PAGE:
How just would canceling student debt be?

A debate about the 2020 elections has revived. On the internet and elsewhere, people have started debating the issue of student debt forgiveness again. Several Democratic strategists have told President Biden he could boost his low approval rating by following through on his campaign promise to forgive much of the student debt. Aside from the usual partisan politics and spending issues, much of the argument has been about whether debt cancellation would be fair. The economy has a contribution to make here. This may show that debt cancellation would be far from fair on many levels, including the fundamental inequity built into the college debt system. It also reveals how few of the American elite think of those who are not their neighbors and their circle of friends.

Fairness arguments to date seem to focus primarily on how to treat those who have saved up for college or who have already paid off a significant portion of their debt. Some commentators have argued that the only way to put all former students on a level playing field would be to include in debt cancellation compensation for those who have paid off their debt. The counter-arguments to these questions point out that most new initiatives aimed at helping those in need do little to help those who have suffered before. Alexandria Ocasio Cortez weighed in, pointing out that not all government programs benefit everyone. While it’s hard to argue with this claim, it usually doesn’t add much to the debate and avoids the question of fairness altogether.

So far, this debate has remained remarkably narrow. No one, it seems, thought of future students. If the nation cancels the debt incurred by yesterday’s students, what should it do in fairness to those who are in high school or elementary school today? Will fairness to these future students require that in addition to canceling yesterday’s student debt, college becomes free, an extension of what is now public K- 12? This would save them from having to pay and then get the debt canceled at a later date. A full discussion of fairness should also go beyond how to distribute benefits and consider something that is often missing in such conversations: who pays.

Because the debt is owed to the government, cancellation would deprive the budget of a source of revenue. Forgiveness would then be, in one way or another, a burden on all taxpayers. Those who have already paid off their debt, if they are not compensated, would not only miss out on the benefit, but they would also see a federal budget much less able to provide other services they might need. Such a limited budget would make it difficult for others even less fortunate to advocate for the services they need, many of whom are low-income people who have never even considered college, perhaps for financial reasons. A single mother supporting her family on a meager paycheck might rather have Washington extend food stamp subsidies than forgo the earnings of former graduate students. None of these alternatives is necessarily more valid than helping students in debt, but a consideration of fairness surely demands that people consider these aspects of the matter.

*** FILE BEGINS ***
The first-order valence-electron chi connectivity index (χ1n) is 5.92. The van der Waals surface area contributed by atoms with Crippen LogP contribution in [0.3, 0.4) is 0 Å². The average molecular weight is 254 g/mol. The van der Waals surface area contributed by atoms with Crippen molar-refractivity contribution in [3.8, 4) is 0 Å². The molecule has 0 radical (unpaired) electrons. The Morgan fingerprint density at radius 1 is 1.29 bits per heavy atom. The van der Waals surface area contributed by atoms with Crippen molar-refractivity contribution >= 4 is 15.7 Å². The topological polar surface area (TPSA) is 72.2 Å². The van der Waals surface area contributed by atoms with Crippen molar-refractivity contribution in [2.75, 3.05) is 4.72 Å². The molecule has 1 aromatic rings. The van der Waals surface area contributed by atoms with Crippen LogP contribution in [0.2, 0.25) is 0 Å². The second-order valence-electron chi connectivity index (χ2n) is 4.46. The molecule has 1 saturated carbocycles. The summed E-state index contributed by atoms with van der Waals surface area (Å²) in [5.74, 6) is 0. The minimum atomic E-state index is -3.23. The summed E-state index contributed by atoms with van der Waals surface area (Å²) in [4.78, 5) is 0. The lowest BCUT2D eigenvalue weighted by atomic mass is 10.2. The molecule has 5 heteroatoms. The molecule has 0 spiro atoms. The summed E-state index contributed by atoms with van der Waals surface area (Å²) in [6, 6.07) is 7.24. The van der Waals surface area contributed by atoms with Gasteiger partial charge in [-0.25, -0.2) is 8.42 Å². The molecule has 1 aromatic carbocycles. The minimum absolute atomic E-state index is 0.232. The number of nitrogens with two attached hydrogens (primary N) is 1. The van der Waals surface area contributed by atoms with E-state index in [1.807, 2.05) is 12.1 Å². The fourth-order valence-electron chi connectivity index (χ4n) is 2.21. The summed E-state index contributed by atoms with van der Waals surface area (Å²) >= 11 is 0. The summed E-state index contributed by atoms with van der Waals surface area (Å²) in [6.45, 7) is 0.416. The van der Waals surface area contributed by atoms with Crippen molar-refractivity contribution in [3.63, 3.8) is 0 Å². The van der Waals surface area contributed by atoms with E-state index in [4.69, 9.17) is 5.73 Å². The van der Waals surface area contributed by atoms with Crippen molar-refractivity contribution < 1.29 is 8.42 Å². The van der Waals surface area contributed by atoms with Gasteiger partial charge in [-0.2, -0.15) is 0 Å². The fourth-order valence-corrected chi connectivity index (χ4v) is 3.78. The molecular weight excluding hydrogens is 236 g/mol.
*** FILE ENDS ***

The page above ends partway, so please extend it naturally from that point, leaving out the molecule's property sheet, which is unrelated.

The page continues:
Concern for fairness also requires determining who has benefited and continues to benefit from the student debt system. There, without a doubt, the answer is the universities, their faculties and their administrators. Easy student loan terms have increased college attendance. Classrooms filled up and money flowed in for tuition and fees. This flood of students and money has further allowed colleges to increase their costs much faster than anything else in society, including health care. Today, the burden of these benefits rests on the student debtors. Forgiveness would shift that burden. But the fundamental issue of equity between recipients and payers would remain. Is it fair that easy borrowing for college has burdened families and young scholars and perhaps soon all taxpayers to enrich arguably the most privileged people in society?

It’s easy to feel sorry for young people struggling with their finances, especially since many have been tricked into believing that their course of study will make it easier for them to pay off their debt than it does. ‘did. But before rushing to indulge in such pity for what is effectively at the expense of the taxpayer, it behooves all parties involved to consider globally whether the distribution of benefits is equitable and to consider whether it is just to burden other members of society who may be considerably less privileged than indebted students. Questions of equity also require answers to questions about the burden of so many for the good of a relatively small and extremely privileged group.

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